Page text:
Kechi, Designer, New York City

photo by Kevin Truong
photo by Kevin Truong
photo by Kevin Truong
photo by Kevin Truong
photo by Kevin Truong
photo by Kevin Truong
photo by Kevin Truong
photo by Kevin Truong
photo by Kevin Truong
photo by Kevin Truong
photo by Kevin Truong
photo by Kevin Truong
photo by Kevin Truong
photo by Kevin Truong

Kechi, in his own words: “Being gay is the ultimate quest of finding self-worth with or without the validation of outside sources. Be it family, piers, society etc. Just as well it means knowing who you are, what you’re about and what you are capable of despite what the world and your current situation tells you.

(With regards to challenges) Too many to count. But finishing college and coming out to my parents have by far been the hardest. Another challenge has been and continues to be knowing what exactly a gay, black/Nigerian, Christian man with aspirations of becoming a fashion designer looks like. The fact that I’m still seeking it despite the odds in a way is its own success.

The gay community in New York City is a lot of things good and bad; large, superficial, diverse, political, colorful, progressive, Eurocentric, intellectual, ageist, fabulous, transgressive, homophobic, spiritual, hedonistic and the list goes on. But ultimately it is what you make it. If you want to party and do drugs there are plenty of people who are more than willing to do that with you. And if you want to further your growth as an individual and are open to having new experiences there are plenty of folks to go down that path with as well.

(With regards to coming out) In a nutshell when I was 16 my mom caught me looking at certain materials on the internets. Ten years later not too much has changed. It’s more like the big pink elephant in the middle of the room that no one talks about. I’ve told them on more than one occasion that I am gay and I didn’t ‘choose’ to be so but they refuse to believe that. Both of my parents come from very conservative backgrounds so the likelihood of them ever truly accepting me as their gay son is slim. But what’s hope for anyway?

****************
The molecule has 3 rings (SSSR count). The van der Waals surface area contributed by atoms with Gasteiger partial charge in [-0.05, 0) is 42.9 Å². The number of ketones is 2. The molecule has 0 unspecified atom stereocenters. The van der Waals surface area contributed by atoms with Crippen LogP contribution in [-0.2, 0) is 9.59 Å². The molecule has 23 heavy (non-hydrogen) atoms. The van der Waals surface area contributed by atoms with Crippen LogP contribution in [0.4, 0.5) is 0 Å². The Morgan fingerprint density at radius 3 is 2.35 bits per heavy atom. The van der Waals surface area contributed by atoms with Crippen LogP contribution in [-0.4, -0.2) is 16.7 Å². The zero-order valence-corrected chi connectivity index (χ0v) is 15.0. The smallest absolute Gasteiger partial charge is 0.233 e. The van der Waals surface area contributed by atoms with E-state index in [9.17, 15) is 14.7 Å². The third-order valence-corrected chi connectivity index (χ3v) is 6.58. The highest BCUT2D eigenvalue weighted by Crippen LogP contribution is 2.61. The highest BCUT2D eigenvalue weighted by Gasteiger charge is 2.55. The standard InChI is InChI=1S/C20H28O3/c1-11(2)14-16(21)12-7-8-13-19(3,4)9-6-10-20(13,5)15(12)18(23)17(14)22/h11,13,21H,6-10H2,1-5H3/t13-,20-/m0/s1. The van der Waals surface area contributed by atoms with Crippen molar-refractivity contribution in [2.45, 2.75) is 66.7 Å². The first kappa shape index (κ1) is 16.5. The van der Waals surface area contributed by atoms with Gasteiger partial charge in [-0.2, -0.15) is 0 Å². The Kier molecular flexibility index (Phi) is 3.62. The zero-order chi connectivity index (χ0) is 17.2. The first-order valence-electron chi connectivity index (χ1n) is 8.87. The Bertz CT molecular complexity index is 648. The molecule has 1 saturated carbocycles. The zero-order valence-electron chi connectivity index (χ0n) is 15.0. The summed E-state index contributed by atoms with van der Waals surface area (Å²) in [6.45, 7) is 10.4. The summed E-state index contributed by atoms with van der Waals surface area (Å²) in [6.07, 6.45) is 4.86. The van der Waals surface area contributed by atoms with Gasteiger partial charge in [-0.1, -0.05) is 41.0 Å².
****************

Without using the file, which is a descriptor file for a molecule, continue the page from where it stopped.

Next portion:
I would tell my younger self a couple things:

-Grow thick skin, because it will definitely come in handy.

-Finding a meaningful relationship at the club; very unlikely.

-Sex is great but it can get really old, really fast.

-The sooner you are able to disregard what others say and think about you the better off you’ll be.

-Do not fall victim of finding self worth in materialistic and superficial possessions as so many people have and continue to do.

-You’ll never be completely ‘out’ of the closet; it’s a life long process.

-Some weekends are better spent staying in whether alone or with the company of friends.”

2 comments

  1. Nina

    I love the way in which you articulate the politics of the Queer community and acknowledge the politicised components of your identity.

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